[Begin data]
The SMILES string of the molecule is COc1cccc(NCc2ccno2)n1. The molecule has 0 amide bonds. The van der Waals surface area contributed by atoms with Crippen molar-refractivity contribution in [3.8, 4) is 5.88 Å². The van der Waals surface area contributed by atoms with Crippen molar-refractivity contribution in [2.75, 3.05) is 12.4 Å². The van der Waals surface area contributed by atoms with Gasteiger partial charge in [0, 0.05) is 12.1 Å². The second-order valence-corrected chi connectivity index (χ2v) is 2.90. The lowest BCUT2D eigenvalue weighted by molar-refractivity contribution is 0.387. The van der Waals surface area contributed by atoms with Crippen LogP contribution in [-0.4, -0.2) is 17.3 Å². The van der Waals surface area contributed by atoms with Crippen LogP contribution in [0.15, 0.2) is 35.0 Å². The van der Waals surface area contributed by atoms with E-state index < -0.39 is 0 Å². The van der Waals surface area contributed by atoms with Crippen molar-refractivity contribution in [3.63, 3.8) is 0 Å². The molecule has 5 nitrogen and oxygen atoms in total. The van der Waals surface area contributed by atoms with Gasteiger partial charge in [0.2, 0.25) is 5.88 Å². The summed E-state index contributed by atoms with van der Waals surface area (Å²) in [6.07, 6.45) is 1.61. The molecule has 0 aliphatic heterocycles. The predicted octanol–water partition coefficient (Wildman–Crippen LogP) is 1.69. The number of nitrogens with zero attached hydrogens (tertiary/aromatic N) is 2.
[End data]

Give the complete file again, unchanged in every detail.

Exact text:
The SMILES string of the molecule is COc1cccc(NCc2ccno2)n1. The molecule has 0 amide bonds. The van der Waals surface area contributed by atoms with Crippen molar-refractivity contribution in [3.8, 4) is 5.88 Å². The van der Waals surface area contributed by atoms with Crippen molar-refractivity contribution in [2.75, 3.05) is 12.4 Å². The van der Waals surface area contributed by atoms with Gasteiger partial charge in [0, 0.05) is 12.1 Å². The second-order valence-corrected chi connectivity index (χ2v) is 2.90. The lowest BCUT2D eigenvalue weighted by molar-refractivity contribution is 0.387. The van der Waals surface area contributed by atoms with Crippen LogP contribution in [-0.4, -0.2) is 17.3 Å². The van der Waals surface area contributed by atoms with Crippen LogP contribution in [0.15, 0.2) is 35.0 Å². The van der Waals surface area contributed by atoms with E-state index < -0.39 is 0 Å². The van der Waals surface area contributed by atoms with Crippen molar-refractivity contribution in [3.63, 3.8) is 0 Å². The molecule has 5 nitrogen and oxygen atoms in total. The van der Waals surface area contributed by atoms with Gasteiger partial charge in [0.2, 0.25) is 5.88 Å². The summed E-state index contributed by atoms with van der Waals surface area (Å²) in [6.07, 6.45) is 1.61. The molecule has 0 aliphatic heterocycles. The predicted octanol–water partition coefficient (Wildman–Crippen LogP) is 1.69. The number of nitrogens with zero attached hydrogens (tertiary/aromatic N) is 2.